The National Infrastructure Commission (NIC) has a new chief executive after James Heath, currently director of digital infrastructure at the Department for Culture, Media and Sport (DCMS), was appointed to lead the organisation.
Heath, who was previously director of policy at the BBC, played a key role in leading DCMS through the Future Telecoms Infrastructure Review and Telecoms Supply Chain Review and also had overall responsibility for broadband, mobile and telecoms security policy, and the Government's 5G trials and testbed programme.
Commenting on his new role, Heath said: “Infrastructure has shot to the top of the political agenda and this role offers an unparalleled opportunity to advise government on how to ensure future investment will deliver lasting benefits to communities across the UK. I will be joining a talented team and supporting a group of commissioners whose expertise offers huge value in shaping a strategic approach to infrastructure policy.”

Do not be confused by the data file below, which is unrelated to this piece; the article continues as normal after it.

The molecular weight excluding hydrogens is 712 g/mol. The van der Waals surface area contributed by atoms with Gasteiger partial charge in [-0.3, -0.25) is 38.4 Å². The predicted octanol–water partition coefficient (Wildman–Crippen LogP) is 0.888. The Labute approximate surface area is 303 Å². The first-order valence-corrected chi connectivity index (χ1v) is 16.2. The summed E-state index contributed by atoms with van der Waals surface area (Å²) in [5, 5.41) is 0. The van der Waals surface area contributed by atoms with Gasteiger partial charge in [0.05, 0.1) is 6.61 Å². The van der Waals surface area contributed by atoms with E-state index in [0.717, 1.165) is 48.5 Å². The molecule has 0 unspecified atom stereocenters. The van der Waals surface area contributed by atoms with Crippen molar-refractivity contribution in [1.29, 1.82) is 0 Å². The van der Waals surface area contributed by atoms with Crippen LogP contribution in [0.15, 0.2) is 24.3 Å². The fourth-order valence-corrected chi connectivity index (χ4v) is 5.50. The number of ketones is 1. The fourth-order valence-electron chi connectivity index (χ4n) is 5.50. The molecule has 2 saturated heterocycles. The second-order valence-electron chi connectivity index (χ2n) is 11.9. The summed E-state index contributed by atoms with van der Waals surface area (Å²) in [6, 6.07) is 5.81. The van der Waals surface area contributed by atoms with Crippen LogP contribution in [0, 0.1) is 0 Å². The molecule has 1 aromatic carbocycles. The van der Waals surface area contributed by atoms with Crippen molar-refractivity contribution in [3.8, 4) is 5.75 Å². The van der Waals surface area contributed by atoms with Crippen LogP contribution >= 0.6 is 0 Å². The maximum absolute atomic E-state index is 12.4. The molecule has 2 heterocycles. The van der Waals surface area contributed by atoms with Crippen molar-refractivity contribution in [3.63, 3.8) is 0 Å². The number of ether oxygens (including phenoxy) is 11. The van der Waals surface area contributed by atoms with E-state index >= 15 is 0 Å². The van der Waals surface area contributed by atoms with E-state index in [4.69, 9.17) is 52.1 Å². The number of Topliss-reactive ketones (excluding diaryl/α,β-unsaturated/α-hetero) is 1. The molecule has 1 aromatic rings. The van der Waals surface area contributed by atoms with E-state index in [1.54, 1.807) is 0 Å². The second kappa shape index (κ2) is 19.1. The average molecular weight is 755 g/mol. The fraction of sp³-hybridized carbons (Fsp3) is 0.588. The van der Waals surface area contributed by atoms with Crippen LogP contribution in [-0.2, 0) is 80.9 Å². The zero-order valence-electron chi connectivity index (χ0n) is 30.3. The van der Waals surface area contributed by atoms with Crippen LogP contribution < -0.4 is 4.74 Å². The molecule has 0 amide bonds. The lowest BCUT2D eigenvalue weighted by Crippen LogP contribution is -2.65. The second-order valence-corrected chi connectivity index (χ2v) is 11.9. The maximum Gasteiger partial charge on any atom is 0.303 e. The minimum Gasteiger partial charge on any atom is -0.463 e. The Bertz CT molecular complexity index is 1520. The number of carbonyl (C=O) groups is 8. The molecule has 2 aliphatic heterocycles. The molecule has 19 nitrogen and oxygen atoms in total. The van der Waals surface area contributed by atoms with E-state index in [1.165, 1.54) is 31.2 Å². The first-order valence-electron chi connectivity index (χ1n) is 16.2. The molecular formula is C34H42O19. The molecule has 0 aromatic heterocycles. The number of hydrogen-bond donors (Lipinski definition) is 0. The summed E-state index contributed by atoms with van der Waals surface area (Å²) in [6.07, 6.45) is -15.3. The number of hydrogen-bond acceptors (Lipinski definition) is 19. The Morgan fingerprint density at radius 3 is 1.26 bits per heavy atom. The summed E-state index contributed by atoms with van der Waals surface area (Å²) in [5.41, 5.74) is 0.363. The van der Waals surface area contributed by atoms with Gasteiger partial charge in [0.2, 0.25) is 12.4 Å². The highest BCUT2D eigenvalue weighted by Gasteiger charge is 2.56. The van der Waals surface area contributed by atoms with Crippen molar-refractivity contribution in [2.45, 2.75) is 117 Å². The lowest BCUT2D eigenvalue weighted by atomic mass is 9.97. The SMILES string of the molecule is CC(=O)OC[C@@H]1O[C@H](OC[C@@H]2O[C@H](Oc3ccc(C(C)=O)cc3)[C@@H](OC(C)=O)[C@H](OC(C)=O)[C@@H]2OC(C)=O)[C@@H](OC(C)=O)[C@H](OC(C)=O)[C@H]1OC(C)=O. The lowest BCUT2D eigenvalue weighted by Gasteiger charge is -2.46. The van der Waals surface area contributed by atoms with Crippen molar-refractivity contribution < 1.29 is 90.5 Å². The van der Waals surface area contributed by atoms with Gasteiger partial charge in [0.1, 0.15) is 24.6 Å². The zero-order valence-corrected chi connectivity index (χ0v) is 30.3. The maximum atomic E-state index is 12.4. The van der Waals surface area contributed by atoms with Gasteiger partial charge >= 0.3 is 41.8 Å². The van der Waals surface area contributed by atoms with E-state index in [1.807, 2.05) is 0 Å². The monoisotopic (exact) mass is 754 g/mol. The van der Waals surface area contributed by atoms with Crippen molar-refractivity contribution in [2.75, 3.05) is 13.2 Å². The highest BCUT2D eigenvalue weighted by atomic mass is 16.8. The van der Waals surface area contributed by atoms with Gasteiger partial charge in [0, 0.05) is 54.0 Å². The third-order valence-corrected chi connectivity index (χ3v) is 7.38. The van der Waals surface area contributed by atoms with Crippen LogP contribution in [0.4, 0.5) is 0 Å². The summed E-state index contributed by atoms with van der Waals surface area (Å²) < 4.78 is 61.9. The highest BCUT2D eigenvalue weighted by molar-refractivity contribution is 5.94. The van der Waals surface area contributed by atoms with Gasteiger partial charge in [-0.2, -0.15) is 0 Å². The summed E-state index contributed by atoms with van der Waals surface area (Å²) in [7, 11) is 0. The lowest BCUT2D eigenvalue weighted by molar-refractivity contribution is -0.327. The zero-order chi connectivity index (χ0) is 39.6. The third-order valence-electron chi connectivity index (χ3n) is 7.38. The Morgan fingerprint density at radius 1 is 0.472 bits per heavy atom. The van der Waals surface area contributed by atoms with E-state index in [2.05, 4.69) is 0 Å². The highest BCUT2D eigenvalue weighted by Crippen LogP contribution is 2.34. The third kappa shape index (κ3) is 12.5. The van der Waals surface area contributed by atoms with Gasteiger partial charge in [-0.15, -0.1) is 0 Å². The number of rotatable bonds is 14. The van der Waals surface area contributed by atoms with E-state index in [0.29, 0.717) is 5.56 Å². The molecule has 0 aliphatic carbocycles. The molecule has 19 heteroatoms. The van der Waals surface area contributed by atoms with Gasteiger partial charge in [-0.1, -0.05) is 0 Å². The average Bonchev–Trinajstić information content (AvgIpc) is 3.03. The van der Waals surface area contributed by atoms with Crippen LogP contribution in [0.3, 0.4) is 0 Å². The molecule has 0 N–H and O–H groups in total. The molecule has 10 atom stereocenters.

NIC chair, Sir John Armitt, said: “I very much look forward to working with James as the commission continues to provide rigorous analysis of the future infrastructure challenges facing the UK in the decades ahead. It is an important task and one that James is well equipped to help us deliver.”
The appointment was made by the Treasury, in consultation with Sir John, following an open selection process. Heath, who will begin work at the commission later in the spring on a date to be finalised, succeeds Phil Graham, who in January moved to the Greater London Authority as executive director for good growth.
Heath will lead the commission’s secretariat of around 40 staff at a pivotal time for the organisation. The government is due to publish its National Infrastructure Strategy shortly, as a formal response to the commission’s landmark National Infrastructure Assessment published in July 2018. Following publication of the Oakervee review of High Speed 2, the government has asked the commission to conduct an assessment to inform a new integrated rail plan for the north and Midlands.